Nana I

I love hearing stories about my grandmother, mom's mom. The real Nana was cool, grace and spunk all rolled into one. She could whip up a super souffle, mix a mean cocktail, down it and entertain us with her stories. At the same time.
The Mak-Tatos and I (we missed you MacDaddy!) just got back from the mountains up North. We were there to attend a golf tournament that honored Original Nana.

Original Nana's daughters and great grandkids posing with the welcome sign

The family at the awarding ceremony

We stayed at Nana I's place. Kitchen looking exactly the way she left it.

Nana I's grandkids circa 1978.

New generation: Nana I's great grandkids. March 2010

You see apart from being all cool and super and grand like I told you, she helped change the landscape of women's golf in the country forever. Because of her, us girls now have equal rights in what was once a testosterone-filled arena. She was one of the few women on the rules committee (or was she the only one? must check sources). At an age when most people retired, she began a career as general manager for a golf club that didn't even allow women to step foot in the club on certain days. She knew every rule in the game by heart and led by example. I once whined to her that MacDaddy, BigBro and I were disqualified from a tournament we could have won because of some careless move we didn't even realize we did. Hellooo... whatever happened to good intentions? She said they were right and didn't join our pity party. She showed everyone who knew her that she embraced the rules but knew how to break out of the mold. I told you she was cool. Didn't I?

Mar 24, 2010

Street Art For Kids

Keys Grade School is going to help make this city cooler, one kid at a time. Here's a new addition to their Summer Programs....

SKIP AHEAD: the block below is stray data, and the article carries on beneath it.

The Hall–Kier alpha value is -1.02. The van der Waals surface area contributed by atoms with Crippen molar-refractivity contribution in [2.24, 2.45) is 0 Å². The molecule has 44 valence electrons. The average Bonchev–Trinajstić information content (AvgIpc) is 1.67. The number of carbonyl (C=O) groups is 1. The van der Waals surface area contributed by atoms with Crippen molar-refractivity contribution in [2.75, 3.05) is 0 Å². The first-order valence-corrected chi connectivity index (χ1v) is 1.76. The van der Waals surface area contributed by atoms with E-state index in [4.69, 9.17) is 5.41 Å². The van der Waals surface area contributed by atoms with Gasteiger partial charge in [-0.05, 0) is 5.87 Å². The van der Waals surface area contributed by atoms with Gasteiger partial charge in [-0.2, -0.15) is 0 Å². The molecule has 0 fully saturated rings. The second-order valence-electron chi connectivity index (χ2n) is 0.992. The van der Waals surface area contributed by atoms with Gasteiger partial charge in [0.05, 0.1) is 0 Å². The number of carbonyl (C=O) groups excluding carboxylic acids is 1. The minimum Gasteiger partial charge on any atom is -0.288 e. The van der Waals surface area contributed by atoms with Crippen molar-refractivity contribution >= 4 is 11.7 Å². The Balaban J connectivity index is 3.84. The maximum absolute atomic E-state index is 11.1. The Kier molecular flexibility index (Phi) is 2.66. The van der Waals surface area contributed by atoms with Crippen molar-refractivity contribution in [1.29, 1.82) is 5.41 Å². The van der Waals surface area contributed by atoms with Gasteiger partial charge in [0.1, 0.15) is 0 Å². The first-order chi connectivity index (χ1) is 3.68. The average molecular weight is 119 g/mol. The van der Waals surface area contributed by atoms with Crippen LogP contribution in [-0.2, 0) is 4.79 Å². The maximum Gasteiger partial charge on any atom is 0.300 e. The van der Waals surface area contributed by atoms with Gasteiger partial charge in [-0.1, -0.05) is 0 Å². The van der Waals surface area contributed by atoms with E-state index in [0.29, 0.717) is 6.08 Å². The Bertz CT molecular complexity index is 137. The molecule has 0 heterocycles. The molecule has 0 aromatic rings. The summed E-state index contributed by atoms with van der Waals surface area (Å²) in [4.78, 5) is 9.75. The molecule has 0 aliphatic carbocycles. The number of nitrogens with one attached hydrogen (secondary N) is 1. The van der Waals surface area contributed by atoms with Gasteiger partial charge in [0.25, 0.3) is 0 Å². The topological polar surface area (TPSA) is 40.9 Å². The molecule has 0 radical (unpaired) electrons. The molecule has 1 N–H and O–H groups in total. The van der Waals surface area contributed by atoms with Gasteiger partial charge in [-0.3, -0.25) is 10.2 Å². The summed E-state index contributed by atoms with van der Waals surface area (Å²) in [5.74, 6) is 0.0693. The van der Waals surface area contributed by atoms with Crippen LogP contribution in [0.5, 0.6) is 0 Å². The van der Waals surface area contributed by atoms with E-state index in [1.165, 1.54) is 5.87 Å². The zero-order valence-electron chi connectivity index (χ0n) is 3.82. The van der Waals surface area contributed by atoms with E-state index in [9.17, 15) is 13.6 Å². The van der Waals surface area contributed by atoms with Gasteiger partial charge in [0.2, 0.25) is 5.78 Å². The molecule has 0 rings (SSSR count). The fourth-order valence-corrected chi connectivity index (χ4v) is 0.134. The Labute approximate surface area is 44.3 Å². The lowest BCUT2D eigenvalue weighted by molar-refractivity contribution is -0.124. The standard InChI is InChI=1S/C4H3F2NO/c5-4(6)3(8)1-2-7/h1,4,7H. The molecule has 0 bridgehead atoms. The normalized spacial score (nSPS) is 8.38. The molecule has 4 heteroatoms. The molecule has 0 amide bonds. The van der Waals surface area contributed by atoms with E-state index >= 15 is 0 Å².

Click on poster to enlarge.

Kids just love painting on walls... so let them. Only this time you can't call it vandalism. It's responsible street art under the guidance of Pilipinas Street Plan. As Teacher Joe explains it, "for this program, we decided to teach street art to kids with a view towards responsibility and focusing mainly on expression within bounds of art. Definitely, no encouraging of vandalism!" Coolness. Details on the poster.

Mar 22, 2010

Play Time

School's out. Hellooo Summer. This proud mama (and MacDaddy and MammaMia, and GrandmaB and GrandadDoc and LaT and the Titas) had a ball watching each boy perform in the school's closing programs.

Oh Tato. He was up on stage alright. He went through the motions. But he had this expression in his eyes, the melt-your-heart kind that seemed to plead 'Someone.. get me out of here. Quick. I'd rather be down there with the rest of you. Or anywhere else'. Cutiepie.

As for Mak, it seems he has found his second home. On stage. No one at our own home needed a calendar to know it was program day for him. He was marching around the house singing and saying his and everyone's lines as soon as his eyes popped open. More practice, more singing all the way until he was school-bound. He didn't get his wish. Little Miss Narrator was healthy as an ox and didn't quite need the help of Mr. Understudy. But he sang and delivered his own lines like there was no tomorrow. Or probably crossed his fingers he could do it again for more tomorrows. Mak falling in love with the stage. Who knew?

Extra special props to the Philippine Montessori Center's Instrumental Ensemble. Incredible bunch of kids. Four to six-year olds churning out ear candy using marimbas, metallophones, glockenspiels. (Confession: I had to spell check those) So amazing that the mini musicians are off to New York to perform at the Lincoln and Kaufman Centers.

The music program at the school kicks butt. Hats off to all the teachers too. Can't wait till next school year. In the meantime summer is calling.